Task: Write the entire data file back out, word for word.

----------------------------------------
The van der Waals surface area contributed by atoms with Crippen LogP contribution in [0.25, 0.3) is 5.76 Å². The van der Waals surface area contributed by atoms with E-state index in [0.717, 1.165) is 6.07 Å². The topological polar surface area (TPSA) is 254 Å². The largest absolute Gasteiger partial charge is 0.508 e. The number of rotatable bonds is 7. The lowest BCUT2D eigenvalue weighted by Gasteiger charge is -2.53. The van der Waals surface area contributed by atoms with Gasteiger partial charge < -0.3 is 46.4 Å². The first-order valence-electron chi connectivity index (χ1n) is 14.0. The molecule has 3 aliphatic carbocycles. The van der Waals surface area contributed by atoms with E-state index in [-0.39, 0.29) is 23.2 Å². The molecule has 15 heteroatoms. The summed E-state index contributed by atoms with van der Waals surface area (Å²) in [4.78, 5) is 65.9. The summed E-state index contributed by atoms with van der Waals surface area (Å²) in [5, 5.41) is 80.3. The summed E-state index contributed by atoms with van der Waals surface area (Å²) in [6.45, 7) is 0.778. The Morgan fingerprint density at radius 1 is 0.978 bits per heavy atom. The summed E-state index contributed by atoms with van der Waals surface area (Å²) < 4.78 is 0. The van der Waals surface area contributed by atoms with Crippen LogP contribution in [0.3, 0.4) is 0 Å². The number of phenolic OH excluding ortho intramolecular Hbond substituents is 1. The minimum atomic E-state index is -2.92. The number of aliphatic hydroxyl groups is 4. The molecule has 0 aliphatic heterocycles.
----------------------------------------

The van der Waals surface area contributed by atoms with Crippen LogP contribution in [0.25, 0.3) is 5.76 Å². The van der Waals surface area contributed by atoms with E-state index in [0.717, 1.165) is 6.07 Å². The topological polar surface area (TPSA) is 254 Å². The largest absolute Gasteiger partial charge is 0.508 e. The number of rotatable bonds is 7. The lowest BCUT2D eigenvalue weighted by Gasteiger charge is -2.53. The van der Waals surface area contributed by atoms with Gasteiger partial charge < -0.3 is 46.4 Å². The first-order valence-electron chi connectivity index (χ1n) is 14.0. The molecule has 3 aliphatic carbocycles. The van der Waals surface area contributed by atoms with E-state index in [-0.39, 0.29) is 23.2 Å². The molecule has 15 heteroatoms. The summed E-state index contributed by atoms with van der Waals surface area (Å²) in [4.78, 5) is 65.9. The summed E-state index contributed by atoms with van der Waals surface area (Å²) in [5, 5.41) is 80.3. The summed E-state index contributed by atoms with van der Waals surface area (Å²) in [6.45, 7) is 0.778. The Morgan fingerprint density at radius 1 is 0.978 bits per heavy atom. The summed E-state index contributed by atoms with van der Waals surface area (Å²) < 4.78 is 0. The van der Waals surface area contributed by atoms with Crippen LogP contribution in [0.3, 0.4) is 0 Å². The number of phenolic OH excluding ortho intramolecular Hbond substituents is 1. The minimum atomic E-state index is -2.92. The number of aliphatic hydroxyl groups is 4. The molecule has 0 aliphatic heterocycles.